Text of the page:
Off Broadway Reviews
Dying City begins with jarring sound of an apartment buzzer. (Bray Poor designed the sound, which also includes unnerving airplane rumbling and anxiety-producing street noise.) Peter (Colin Woodell) has dropped by unannounced to see Kelly (Mary Elizabeth Winstead), the widow of his twin brother, Craig (whom we meet in flashback, and who is also played by Woodell). Craig has been dead for just over a year, and while Kelly is trying to move on with her life, she clearly has not adequately dealt with her grief. Peter, on the other hand, is still looking for answers since he does not believe the account provided by the military about his brother's shooting death in Iraq.
Over the course of the evening and into the next morning, they try to make sense of Craig's demise (although Peter already seems to know what happened). In the process, Peter and Kelly rehash their difficult childhoods, rocky relationships, and ironic career choices. That is, Peter is an actor, but he is not always the best judge of character. Kelly is a therapist (though not an especially discreet one as there is a lot of conversation about one of her clients in particular), yet she tends to retreat from her emotions rather than deal with them. Craig was a Ph.D. candidate with a focus on William Faulkner, but he could not intellectualize away his own demons.
The play had its New York premiere at Lincoln Center in 2007 and was a Pulitzer Prize finalist the following year. In a production directed by James Macdonald and starring Rebecca Brooksher and Pablo Schreiber, Dying City was a disquieting and poignant character study of three damaged souls. The production benefitted from a stunning scenic effect (designed by Anthony Ward), which placed the action on a slowly revolving stage that was both disorienting and appropriate for the play's sudden shifts in time and perspective. By the end of the night, the play had come, as it were, full circle.
The current production, directed by Shinn and with a design team that includes Dane Laffrey (scenic design), Tyler Micoleau (lighting), and Kaye Voyce (costumes), applies a very different tactic. Set in a large rectangular cut-out, the playing space consists of a spare New York City apartment with half of the back wall constructed of black masking curtains. With solid white walls framing the inset stage and stark lighting (and an occasional neon flash to indicate change of time), the impression is like watching the play on an ultra-widescreen.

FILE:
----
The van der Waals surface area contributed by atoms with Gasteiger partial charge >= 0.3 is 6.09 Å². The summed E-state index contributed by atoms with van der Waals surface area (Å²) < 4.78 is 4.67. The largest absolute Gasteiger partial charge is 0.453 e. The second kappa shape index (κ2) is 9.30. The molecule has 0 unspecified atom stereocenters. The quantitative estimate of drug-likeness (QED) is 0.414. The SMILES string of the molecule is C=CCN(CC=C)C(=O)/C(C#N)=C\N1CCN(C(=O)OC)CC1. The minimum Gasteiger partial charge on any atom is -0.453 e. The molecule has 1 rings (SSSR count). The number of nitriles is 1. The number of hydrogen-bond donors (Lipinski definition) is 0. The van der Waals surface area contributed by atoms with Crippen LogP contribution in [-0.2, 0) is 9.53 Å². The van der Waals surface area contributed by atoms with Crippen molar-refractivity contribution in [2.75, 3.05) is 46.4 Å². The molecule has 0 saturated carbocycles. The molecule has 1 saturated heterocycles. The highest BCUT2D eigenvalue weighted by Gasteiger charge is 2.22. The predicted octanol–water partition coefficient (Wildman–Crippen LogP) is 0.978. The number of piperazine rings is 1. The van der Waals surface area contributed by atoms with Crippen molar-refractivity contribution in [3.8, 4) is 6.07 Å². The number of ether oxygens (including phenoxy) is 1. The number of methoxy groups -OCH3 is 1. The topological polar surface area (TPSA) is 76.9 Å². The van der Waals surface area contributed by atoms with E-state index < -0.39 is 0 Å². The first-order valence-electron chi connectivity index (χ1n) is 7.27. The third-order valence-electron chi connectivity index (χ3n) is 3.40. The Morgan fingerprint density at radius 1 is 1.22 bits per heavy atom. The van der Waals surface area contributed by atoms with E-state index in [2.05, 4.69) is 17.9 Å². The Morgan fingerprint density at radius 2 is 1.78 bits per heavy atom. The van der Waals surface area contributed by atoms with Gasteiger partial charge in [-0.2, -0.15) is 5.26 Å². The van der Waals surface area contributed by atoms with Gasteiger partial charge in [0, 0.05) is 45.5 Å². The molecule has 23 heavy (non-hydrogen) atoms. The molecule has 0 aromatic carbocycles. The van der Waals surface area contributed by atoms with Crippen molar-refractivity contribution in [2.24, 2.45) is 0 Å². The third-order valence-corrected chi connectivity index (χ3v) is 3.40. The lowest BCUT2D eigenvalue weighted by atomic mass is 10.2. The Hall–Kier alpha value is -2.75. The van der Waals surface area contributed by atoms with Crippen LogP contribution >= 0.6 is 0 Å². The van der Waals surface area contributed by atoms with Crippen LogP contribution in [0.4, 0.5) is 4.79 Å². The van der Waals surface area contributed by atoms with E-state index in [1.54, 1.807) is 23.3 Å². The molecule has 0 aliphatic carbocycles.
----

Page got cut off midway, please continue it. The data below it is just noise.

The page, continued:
One would expect the choice to provide a focused, cinematic, and sharply delineated view of the characters' soul-baring and emotional skirmishes. Rather, the approach flattens the rising stakes and diminishes the simmering tension between the characters.
Woodell and Winstead both have affecting moments, but they do not yet fully inhabit the roles. (Woodell is perhaps more convincing as the hotheaded Craig than he is as the more passive-aggressive Peter.) As a result, the play seems gimmicky and formulaic in its revelations. Indeed, much of the drama's impact occurs in the subtext, and as fine as the two actors are in the play's powerful climax, the points of the interpersonal triangle are not sufficiently lacerating.
The challenge perhaps stems from Shinn's writing, which tends toward the expositional. There are numerous instances in which the characters prod backstories from one another by leading with, for example, "Do you remember?"
Dying City is a play shrouded in darkness and mystery. The title refers to war-ravaged Baghdad, and the ways in which soldiers futilely attempt to make meaning out of meaningless acts of violence. Unfortunately, the current production does not plumb the depths of life's inscrutability, relying instead on surface answers.